- In the 1800's, Canadian state & national press deliberately promoted “dirty squaw” imagery (vs. civilized white lady) to justify colonial violence against indigenous peoples
- As native peoples were driven off their lands, women lost status as producers in their economy, so instead they were cast as lazy & slovenly.
- The increased inhumane conditions on many reserves meant poverty, lack of access to proper housing, proper cleaning tools, etc.
I'd like to elaborate on the last point. Canadian governments essentially took Indigenous communities coping skills and ways of living away, leaving communities to navigate a new way of being, without believing in a system being forced upon them. Many were introduced to intoxicants for the first time beyond a spiritual ritual at a time of vulnerability. Hold that thought.
We see the barriers today, and we have seen it in the actions of our governments throughout Canadian history. One of many examples is the once well-hidden secret of Canadian history - Residential Schools. Tax payers money went into this 'initiative' because of the resilience of Indigenous peoples to colonial rule. Canada's governments were desperate to put an end to their settler colonial fight once and for all. Their theory was that if Indigenous children were taken away from their families and put into a Westernized institution, they would be able to cut all ties from their culture, language and ways of being in hopes they would assimilate to colonial ways. These same children who were supposedly being 'fixed' by the church - on the behalf of the government - were instead abused sexually, spiritually, mentally and physically. They were not allowed to speak their mother tongue. They were forced into child labor, forced to study the bible, unable to see family, and often times separated from their siblings. The list and severity of the malpractices that happened between the late 1870's-1990's goes on and on. Let me remind you that the last residential school was closed in 1996; I was born in 1994!
As of 2017, only 48% of non-Aboriginal Canadians blame residential schools for current problems that aboriginal people face. What does the 52% majority think? Today Indigenous lives still suffer from violence, sexual exploitation and systemic brutality that for some reason is seen as justifiable. Look into the recent UN inquiry regarding Missing and Murdered Indigenous Women in Canada that the Harper government ignored, and Trudeau government has yet to create solid tangible actions for.
****In Canada, Aboriginal Peoples is a legal/administrative categorization of First Nations, Unuit, and the Metis used to describe the Indigenous people within Canadian boundaries. Indigenous refers to the descendants of the groups of people living in a territory before first contact***
Our government's actions have shown that Indigenous lives are perceived by many as less then. A good example is the lie we tell the world about our water accessibility. Canada claims time after time that 100% of Canadians have access to drinkable tap water, as if it is a bragging right. The reality is, slightly over 10% of those living in Canada do not have accessible drinking water. Can you guess what group makes up a larger percentage of that 10%? What does it mean when our government claims that ALL are being served, when they are leaving such a large number of inhabitants out of the picture. Why are some being left out of the narrative?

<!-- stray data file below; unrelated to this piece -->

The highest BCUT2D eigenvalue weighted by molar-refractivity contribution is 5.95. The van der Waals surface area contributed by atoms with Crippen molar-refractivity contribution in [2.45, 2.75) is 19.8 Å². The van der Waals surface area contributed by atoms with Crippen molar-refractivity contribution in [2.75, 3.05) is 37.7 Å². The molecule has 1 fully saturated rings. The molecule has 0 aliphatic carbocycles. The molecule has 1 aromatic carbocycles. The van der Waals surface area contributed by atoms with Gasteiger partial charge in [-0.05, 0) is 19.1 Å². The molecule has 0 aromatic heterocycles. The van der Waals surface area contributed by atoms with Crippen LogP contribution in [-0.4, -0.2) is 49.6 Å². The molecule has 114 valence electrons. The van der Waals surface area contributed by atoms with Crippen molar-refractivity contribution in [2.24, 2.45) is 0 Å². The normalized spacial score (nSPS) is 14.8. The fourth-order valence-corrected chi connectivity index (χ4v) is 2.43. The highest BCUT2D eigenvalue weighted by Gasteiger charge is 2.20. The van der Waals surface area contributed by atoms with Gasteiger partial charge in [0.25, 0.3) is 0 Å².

To finish my fact ramble, recent studies have found that Indigenous children are falling behind other Canadian children regarding their well-being. This includes, but is not limited to, family income, education, water quality, infant mortality, health, suicide, housing and homelessness. And don't get me started on incarceration rates, and school-to-prison pipeline systems. That's for another time.
We must look at the history, not isolated situations to really grasp the extent to which these communities have been broken. These communities try to heal time after time internally from their trauma while external forces like governments historically have been working against them.
This all is just the surface. I took the time to share some history, because it is so important to see why groups act the way they do and how they got where they are. Who has fought for them? Who has fought against them?
As the Black Lives Matter movement continues to make waves everywhere, the world is opening their eyes to the injustices that marginalized groups are facing. Canada is going to get (or has gotten) its awakening of the maltreatment within Indigenous communities. These problems are not going away until they begin to be addressed, acknowledged, and changed. As we continually work together to hold systems and individuals accountable, the world will look brighter for all, not a select few. There is solidarity in the struggle.